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Two Generations of Urologic Cancer Patients Find Help and Hope at Hoag

“Finally, when I went to Dr. Yoshida, he understood my concerns. He was very knowledgeable and had many years of experience.”

The guy who convinced Scott Baker to train for a marathon jokes that he saved Scott’s life. Scott credits his father – and Hoag.

A decade ago, Douglas Scott Baker, Sr. was diagnosed with prostate cancer. After interviewing five or six doctors, Douglas found Jeffrey Yoshida, M.D., Hoag Urologic Oncologist, Director of Hoag’s Urologic Oncology Program and the Benjamin and Carmela Du Endowed Chair in Urologic Oncology. Douglas appreciated how Dr. Yoshida listened to his concerns about a prostatectomy.

“I knew people who had different procedures for prostate cancer, and I didn’t want those outcomes. Quality of life is worth something, too,” said Douglas, 78, who splits his time between Long Beach and Montana. “Finally, when I went to Dr. Yoshida, he understood my concerns. He was very knowledgeable and had many years of experience.” Dr. Yoshida is fellowship trained in urologic oncology and has performed over 3,000 robotic-assisted surgeries.

Douglas’ prostate cancer was found to be the slow growing subtype, which did not require active treatment. Dr. Yoshida recommended Douglas be closely followed by Hoag’s prostate cancer active surveillance program, which involves ongoing testing, imaging, as well as lifestyle modification including enhanced diet and exercise. For 10 years, the active hiker and cyclist was able to keep his cancer from growing, under active surveillance at Hoag. An unlikely event happened however, as testing revealed Douglas’ cancer had begun to progress. Dr. Yoshida immediately noticed and scheduled a minimally invasive robotic-assisted surgery to remove his prostate and surrounding lymph nodes. Douglas rapidly recovered without any side effects. His fear about an altered quality of life because of prostate cancer treatment was alleviated. The care Douglas received left not only a lasting impression on him, but also his family.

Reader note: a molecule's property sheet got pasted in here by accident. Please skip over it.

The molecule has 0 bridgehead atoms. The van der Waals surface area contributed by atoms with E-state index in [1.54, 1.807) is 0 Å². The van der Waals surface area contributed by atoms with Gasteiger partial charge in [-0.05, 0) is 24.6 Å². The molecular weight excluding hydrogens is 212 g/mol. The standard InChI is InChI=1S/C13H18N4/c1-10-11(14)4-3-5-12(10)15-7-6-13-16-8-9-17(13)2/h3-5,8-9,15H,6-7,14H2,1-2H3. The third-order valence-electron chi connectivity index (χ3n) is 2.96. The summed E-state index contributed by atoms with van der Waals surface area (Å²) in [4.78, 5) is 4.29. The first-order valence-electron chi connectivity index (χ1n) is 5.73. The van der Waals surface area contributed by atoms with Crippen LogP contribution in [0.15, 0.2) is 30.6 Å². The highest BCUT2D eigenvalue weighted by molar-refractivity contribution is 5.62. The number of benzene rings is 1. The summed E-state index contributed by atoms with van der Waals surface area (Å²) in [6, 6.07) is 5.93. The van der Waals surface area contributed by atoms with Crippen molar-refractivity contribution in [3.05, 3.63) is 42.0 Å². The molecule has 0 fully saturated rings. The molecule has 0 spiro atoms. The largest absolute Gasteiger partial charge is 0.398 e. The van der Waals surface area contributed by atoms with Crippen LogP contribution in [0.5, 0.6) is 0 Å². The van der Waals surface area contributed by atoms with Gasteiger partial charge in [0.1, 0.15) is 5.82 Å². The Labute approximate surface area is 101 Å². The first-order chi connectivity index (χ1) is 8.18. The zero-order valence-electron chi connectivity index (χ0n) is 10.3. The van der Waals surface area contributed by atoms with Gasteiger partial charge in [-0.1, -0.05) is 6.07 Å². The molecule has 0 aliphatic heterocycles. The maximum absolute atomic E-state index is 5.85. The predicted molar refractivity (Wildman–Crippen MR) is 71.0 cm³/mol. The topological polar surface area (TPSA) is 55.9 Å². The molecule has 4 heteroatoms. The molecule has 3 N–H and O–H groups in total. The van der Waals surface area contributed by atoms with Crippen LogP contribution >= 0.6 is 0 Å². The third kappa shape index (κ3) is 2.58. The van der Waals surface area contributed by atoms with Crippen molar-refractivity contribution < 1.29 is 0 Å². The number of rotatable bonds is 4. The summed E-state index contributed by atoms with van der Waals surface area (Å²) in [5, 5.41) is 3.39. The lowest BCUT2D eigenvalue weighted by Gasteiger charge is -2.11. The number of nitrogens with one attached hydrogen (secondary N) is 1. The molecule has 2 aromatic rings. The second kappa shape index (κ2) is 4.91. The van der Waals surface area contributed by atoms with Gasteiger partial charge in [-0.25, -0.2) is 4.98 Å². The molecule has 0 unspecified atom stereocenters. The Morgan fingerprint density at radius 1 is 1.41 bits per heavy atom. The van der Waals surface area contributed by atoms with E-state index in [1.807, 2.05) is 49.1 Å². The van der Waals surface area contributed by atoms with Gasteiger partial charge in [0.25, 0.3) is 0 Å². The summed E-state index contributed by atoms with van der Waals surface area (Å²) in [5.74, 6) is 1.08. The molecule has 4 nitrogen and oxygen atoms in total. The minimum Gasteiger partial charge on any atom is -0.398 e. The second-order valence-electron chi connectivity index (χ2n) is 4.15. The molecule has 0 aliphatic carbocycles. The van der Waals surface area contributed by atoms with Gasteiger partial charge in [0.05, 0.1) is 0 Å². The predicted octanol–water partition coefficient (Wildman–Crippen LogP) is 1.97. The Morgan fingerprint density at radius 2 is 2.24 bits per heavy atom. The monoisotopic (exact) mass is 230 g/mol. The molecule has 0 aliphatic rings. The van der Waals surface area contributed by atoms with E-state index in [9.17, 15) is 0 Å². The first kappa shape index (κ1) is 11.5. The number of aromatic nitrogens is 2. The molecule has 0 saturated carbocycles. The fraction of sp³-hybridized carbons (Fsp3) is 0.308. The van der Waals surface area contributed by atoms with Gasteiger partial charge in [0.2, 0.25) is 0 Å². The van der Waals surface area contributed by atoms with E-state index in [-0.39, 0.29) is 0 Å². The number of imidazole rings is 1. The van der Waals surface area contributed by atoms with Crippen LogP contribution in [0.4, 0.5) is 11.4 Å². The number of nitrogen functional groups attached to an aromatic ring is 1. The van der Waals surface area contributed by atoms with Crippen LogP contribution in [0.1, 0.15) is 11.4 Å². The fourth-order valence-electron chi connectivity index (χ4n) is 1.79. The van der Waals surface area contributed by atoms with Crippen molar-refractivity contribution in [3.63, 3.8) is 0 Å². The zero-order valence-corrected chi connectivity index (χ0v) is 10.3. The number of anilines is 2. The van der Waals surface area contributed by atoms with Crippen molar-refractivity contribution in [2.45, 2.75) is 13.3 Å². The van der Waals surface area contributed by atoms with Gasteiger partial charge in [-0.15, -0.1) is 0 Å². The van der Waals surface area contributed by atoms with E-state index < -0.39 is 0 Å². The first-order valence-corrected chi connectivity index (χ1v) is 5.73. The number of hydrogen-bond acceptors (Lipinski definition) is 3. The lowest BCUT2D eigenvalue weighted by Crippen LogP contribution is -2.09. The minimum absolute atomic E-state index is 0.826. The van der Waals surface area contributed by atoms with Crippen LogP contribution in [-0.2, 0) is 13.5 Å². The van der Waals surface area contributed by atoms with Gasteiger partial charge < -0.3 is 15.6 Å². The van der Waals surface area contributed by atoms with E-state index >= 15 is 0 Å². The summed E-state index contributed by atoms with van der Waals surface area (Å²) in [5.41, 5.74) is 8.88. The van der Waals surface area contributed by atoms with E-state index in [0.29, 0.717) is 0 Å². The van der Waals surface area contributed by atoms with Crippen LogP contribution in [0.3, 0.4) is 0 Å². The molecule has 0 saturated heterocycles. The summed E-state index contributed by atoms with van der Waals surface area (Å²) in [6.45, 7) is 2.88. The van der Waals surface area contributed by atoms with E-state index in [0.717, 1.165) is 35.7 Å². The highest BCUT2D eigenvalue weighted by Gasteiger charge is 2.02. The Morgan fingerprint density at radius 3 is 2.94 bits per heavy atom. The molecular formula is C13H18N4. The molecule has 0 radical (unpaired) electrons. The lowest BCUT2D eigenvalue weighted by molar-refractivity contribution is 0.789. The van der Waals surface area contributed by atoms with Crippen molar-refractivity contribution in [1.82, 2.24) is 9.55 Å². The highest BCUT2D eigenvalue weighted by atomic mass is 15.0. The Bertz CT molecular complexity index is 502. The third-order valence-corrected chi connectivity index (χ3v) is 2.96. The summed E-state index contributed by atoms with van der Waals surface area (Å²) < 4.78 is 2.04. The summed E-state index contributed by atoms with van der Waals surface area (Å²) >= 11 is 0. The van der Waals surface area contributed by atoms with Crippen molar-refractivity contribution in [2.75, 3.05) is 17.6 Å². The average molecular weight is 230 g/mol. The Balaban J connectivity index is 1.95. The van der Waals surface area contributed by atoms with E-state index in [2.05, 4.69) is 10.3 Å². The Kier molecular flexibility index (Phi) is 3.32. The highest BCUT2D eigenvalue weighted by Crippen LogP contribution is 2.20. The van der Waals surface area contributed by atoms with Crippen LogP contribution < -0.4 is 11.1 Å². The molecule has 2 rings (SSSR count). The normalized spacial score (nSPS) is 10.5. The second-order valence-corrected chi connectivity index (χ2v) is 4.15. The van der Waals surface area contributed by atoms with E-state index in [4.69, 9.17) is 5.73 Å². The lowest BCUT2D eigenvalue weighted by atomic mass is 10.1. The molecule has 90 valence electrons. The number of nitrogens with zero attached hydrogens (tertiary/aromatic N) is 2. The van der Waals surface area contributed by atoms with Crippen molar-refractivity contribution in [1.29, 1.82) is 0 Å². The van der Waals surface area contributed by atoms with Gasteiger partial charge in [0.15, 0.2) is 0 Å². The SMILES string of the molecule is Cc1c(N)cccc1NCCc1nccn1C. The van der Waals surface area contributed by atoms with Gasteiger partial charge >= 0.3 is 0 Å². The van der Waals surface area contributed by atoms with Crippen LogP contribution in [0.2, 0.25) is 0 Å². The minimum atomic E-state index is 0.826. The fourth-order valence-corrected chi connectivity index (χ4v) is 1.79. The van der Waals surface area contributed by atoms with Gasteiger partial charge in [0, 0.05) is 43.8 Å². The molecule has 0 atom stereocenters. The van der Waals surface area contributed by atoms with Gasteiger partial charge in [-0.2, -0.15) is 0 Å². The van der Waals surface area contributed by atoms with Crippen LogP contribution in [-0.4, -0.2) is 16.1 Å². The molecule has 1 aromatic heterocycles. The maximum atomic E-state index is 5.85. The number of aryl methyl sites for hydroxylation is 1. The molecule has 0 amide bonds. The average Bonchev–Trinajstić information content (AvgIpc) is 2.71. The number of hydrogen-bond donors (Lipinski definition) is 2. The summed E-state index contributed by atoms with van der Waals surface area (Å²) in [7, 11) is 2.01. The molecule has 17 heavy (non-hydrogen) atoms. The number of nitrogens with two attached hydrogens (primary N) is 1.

Douglas’s son Douglas “Scott” Baker, Jr. visited him at Hoag during his two-night recovery stay. At the time, Scott didn’t know that he’d be back on the same floor, with the same set of doctors, treating him for kidney cancer.

A lifelong athlete, Scott began training for the Los Angeles Marathon in September. By December, he was running 30 to 40 miles a week. Extreme exercise can sometimes lead to blood in the urine, so when Scott noticed blood after a long run in January, he didn’t think much of it. Still, with his father’s history and recent surgery, he decided to see his primary care physician, David Shen, M.D., in Long Beach.

Though Scott’s lab results came back clear, Dr. Shen, who also treats Douglas, suggested an ultrasound. The scan found a large tumor on his left kidney. Dr. Shen called Dr. Yoshida and his partner Jeffrey Bassett, M.D., M.P.H., fellowship-trained urologic oncologist.

“I found out on a Thursday about the tumor, and the following Tuesday, I was getting a CT scan with Dr. Bassett. He got the results that day and scheduled a surgery for two weeks later,” he said. “In about a three-week span, I went from being in the best shape I’ve ever been in to not knowing if I was going to die.”